For the nature run of each set, the ocean surface wind speed is calculated using the Holland model (3), in which is set to 50 km, is set to 1010 hPa, and the best track and central pressure of Ketsana (2009) obtained from satellite analysis data are provided by the National Meteorological Centre of the China Meteorological Administration (NMC CMA, www.nmc.gov.cn/). For the first set of ITEs, (, ) and and are used to perform the nature run (denoted as NAT_1), where and represent the vectors of ICs (obtained from a 24-h spinup with a resolution of ⅕° × ⅕°) and a wind field (calculated by the Holland model) at ; for the second and the third sets, (, ) and higher-resolution and are used to perform the nature run (denoted as NAT_2), where and are the same as and except with a higher resolution of × . The results from NAT_1 or NAT_2 are taken as the truth to which those from the other experiments are compared. For the first set, the 3-h (1800–2100 UTC 26 September) water-level outputs from NAT_1 over all the ocean grid points are taken as pseudo-observations and assimilated into the model to adjust . For the second and the third sets, the 3-h (1800–2100 UTC 26 September) water-level outputs from NAT_2 at sites 1–5 are assimilated. As schematically displayed in Fig. 3, before performing all experiments, a 24-h spinup of the POM with a “cold start” at 1800 UTC 25 September is carried out. A 3-h (1800–2100 UTC 26 September) window in which the pseudo-observations are assimilated every 10 min is adopted to find the optimal in each data assimilation experiment of all the sets. A 24-h forward model run starting at 1800 UTC 26 September with either the original or the adjusted is performed for the control run or the data assimilation experiments.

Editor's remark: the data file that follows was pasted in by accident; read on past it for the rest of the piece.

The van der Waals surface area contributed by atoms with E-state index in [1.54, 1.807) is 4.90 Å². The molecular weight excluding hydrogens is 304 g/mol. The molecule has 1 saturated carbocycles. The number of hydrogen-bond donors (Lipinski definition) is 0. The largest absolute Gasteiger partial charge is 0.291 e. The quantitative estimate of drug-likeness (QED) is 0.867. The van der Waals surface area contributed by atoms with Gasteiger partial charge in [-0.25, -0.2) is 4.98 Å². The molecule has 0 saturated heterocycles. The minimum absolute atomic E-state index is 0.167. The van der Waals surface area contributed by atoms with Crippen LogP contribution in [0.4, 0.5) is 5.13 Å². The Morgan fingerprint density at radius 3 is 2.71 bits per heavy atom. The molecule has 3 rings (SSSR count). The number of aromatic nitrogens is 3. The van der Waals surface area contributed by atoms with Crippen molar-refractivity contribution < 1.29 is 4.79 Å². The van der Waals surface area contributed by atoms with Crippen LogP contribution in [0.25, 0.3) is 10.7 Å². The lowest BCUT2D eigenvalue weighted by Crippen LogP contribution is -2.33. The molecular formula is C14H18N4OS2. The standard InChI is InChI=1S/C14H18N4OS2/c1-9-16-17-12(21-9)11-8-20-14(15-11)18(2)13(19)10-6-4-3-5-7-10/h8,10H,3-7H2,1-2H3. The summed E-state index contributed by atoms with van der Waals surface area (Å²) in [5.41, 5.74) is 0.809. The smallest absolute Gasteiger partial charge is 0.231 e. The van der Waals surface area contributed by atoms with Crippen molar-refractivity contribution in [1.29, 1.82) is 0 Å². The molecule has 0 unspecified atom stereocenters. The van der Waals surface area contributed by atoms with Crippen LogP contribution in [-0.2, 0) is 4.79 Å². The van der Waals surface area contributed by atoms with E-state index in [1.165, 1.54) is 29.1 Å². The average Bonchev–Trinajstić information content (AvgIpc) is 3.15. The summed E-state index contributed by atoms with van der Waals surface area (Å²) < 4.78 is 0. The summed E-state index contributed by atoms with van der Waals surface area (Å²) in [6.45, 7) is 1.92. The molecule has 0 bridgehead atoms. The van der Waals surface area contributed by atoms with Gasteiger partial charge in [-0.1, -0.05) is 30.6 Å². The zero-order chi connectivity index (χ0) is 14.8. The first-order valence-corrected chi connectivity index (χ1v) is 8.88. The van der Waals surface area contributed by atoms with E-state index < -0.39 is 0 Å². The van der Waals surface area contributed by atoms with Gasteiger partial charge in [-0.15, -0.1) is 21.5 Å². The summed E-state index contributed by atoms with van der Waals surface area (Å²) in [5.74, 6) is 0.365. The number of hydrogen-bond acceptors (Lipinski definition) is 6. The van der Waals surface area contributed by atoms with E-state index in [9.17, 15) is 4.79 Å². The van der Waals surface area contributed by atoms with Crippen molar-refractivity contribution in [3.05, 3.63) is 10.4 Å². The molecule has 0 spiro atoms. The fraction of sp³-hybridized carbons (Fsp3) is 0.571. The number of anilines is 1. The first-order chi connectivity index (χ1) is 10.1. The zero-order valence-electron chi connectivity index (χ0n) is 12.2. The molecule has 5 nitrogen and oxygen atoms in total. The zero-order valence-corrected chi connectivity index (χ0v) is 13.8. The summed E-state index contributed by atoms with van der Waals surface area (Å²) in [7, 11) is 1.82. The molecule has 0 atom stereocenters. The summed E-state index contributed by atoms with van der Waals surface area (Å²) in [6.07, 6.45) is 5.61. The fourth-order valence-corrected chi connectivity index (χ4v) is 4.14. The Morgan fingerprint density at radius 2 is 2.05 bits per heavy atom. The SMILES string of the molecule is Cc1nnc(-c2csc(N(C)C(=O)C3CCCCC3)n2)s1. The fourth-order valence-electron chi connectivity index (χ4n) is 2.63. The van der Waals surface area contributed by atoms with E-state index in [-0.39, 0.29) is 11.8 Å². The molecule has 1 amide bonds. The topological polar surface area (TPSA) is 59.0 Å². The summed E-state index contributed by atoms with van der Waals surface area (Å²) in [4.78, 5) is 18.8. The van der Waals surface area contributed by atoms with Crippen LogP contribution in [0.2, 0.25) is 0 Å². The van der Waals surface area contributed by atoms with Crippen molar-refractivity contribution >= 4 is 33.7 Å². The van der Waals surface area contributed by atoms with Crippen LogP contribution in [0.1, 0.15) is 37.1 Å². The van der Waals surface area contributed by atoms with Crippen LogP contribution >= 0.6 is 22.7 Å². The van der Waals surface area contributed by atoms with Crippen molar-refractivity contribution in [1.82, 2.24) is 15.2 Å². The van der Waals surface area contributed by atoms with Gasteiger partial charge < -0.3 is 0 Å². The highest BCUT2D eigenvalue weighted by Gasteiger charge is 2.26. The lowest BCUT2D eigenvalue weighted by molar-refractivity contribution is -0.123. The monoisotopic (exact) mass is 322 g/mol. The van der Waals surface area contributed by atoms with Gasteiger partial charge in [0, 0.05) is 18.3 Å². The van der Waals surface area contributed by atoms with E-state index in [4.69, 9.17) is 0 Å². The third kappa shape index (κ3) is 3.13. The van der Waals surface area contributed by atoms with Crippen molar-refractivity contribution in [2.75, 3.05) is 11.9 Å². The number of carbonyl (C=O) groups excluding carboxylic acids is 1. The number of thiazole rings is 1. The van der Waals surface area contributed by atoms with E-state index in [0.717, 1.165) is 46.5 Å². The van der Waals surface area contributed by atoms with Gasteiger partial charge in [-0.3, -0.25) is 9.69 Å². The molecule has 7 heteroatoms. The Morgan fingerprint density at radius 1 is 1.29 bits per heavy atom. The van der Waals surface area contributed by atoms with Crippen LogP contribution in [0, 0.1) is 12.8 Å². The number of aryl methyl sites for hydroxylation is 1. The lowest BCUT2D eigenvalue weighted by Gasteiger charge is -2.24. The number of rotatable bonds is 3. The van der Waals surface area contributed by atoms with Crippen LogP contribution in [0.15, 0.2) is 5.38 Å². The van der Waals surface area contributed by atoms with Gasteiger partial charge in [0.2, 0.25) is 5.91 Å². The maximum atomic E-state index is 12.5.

Fig. 3.
Fig. 3.

Schematic diagram of experiment setup, where denotes the initial value of the wind stress drag coefficient for the control run, and is the optimal value from data assimilation. The long dashed line represents the model integration with , the short dashed line is the one with , and the empty dot is the observations.

Citation: Journal of Atmospheric and Oceanic Technology 30, 3; 10.1175/JTECH-D-12-00034.1

b. Real case experiment

To test whether the proposed method is efficient in practice, we apply this method to the surge forecasting for the storm of Hagupit (2008) by using real data. Typhoon Hagupit (2008) formed on 14 September 2008 in the western Pacific and moved westward toward the Philippines (Fig. 4). It entered the South China Sea on 21 September 2008 and intensified when moving northwest to China, and made landfall near Maoming in Guangdong Province of China at 0645 local time (LT) 24 September. It destroyed 14 333 houses and cost $824 million (U.S. dollars) in damages.

Fig. 4.
Fig. 4.

The best track of Typhoon Hagupit (2008). The stations S1–S4 are referred to in other figures.

Citation: Journal of Atmospheric and Oceanic Technology 30, 3; 10.1175/JTECH-D-12-00034.1

The experiment setup is given in Table 2. The observations of water level were collected from four stations along the coastline in Guangdong Province of China (Fig. 4). The surface winds are from the WRF model output. The model settings are the same as those for the second set of ITEs described in section 3a. Similar to the notation of ITEs, CTRL_RL1/CTRL_RL2 and DA_RL1/DA_RL2 denote the control run and data assimilation experiments,respectively, where “1” and “2” represent different a starting time of the model as shown in Table 2. For DA_RL1/DA_RL2, the observed water-level data of two stations (S1 and S3) are assimilated to adjust Cd, while those of other two stations are used for verification. A 24-h spinup is made before the control run or data assimilation experiments. A 3-h cycle within which the water-level data are assimilated every one hour is employed to get the optimal Cd in DA_RL1/DA_RL2. A 24-h forecast starting at 0000 UTC 23 September (for DA_RL1) or 0600 UTC 23 September (for DA_RL2) with the corresponding optimal Cd is made to compare with the control run without adjusting Cd.